I’m left thinking I know exactly what kind of story will be told throughout Falcon and The Winter Soldier, and it is not one that will capture my interest the way WandaVision did. I know this will be just like Winter Soldier, Civil War, Iron Man, Ultron, or really any MCU story heavily involving government agencies. An unironic military gloryfest just is not that interesting in comparison to the stories Marvel is capable of telling, just like SHIELD or the DEO or any similar agencies just are not that interesting compared to better comic arcs.
Now this does not mean Falcon and The Winter Soldier is or will be bad, by any means.
Sam and Bucky alone are probably enough to enjoy the show despite its flaws. Even if they never follow through on the fanfic dreams suggested by episode 2’s rolling field rescues and literal couples counseling, I like both characters enough to have fun. I am excited to see Sharon Carter enter the scene and to see how exactly the table will be set for the MCU after the season ends.
This is our first direct look at the future of the MCU and I want to know more. The Blip clearly isn’t being ignored and is causing tensions all throughout the world. Superheroes are being left in difficult positions they need to navigate. The number of powered people is only increasing. There must be multiple groups like the Flag Smashers who, after struggling for 5 years to deal with half the population vanishing, are now having to reverse course and readjust to a world trying to return to normal. It’s like if the 2% returned during The Leftovers and everyone had to figure out how to deal with that.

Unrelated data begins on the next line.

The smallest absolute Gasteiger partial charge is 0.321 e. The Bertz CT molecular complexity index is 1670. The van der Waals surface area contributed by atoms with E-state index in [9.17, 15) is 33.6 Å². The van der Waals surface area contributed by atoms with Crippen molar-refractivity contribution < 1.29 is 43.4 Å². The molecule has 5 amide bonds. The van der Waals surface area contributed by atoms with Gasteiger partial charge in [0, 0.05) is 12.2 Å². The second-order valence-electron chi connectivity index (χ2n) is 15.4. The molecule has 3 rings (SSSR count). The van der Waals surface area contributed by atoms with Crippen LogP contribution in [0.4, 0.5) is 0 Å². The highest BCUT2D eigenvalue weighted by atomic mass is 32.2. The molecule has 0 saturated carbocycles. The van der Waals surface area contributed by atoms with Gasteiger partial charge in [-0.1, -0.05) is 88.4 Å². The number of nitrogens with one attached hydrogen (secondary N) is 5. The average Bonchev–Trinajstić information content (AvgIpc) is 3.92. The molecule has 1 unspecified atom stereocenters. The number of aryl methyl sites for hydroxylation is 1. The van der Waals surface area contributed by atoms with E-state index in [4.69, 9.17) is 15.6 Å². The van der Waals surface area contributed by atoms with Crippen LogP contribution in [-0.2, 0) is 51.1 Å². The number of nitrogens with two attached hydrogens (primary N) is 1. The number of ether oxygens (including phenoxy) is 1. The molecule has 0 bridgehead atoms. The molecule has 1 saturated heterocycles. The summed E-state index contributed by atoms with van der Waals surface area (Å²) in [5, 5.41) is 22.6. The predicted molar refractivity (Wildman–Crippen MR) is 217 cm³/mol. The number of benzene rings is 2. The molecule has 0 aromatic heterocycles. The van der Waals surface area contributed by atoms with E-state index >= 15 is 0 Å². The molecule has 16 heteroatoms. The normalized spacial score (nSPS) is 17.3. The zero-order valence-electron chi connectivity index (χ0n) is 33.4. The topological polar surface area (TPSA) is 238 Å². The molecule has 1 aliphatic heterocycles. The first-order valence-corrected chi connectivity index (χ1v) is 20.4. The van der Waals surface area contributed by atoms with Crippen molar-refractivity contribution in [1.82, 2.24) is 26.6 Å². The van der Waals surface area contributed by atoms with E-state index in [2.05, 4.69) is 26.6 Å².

While WandaVision gave us a glimpse of the more multiverse-y, sorcery future of the MCU, Falcon and The Winter Soldier is showing us the more practical side on Earth and how the larger global community is dealing with life now.
I am also interested to see the heavy focus on the experiences and history of black heroes in the MCU. While it may not make the most logistical sense for someone like Sam Wilson to worry about money, one of the highlights of the first episode was his scenes with his family and his determination to protect their business. Isaiah Bradley’s introduction in the second episode opens up possibilities for a new history of black superheroes forgotten or deliberately excluded from history.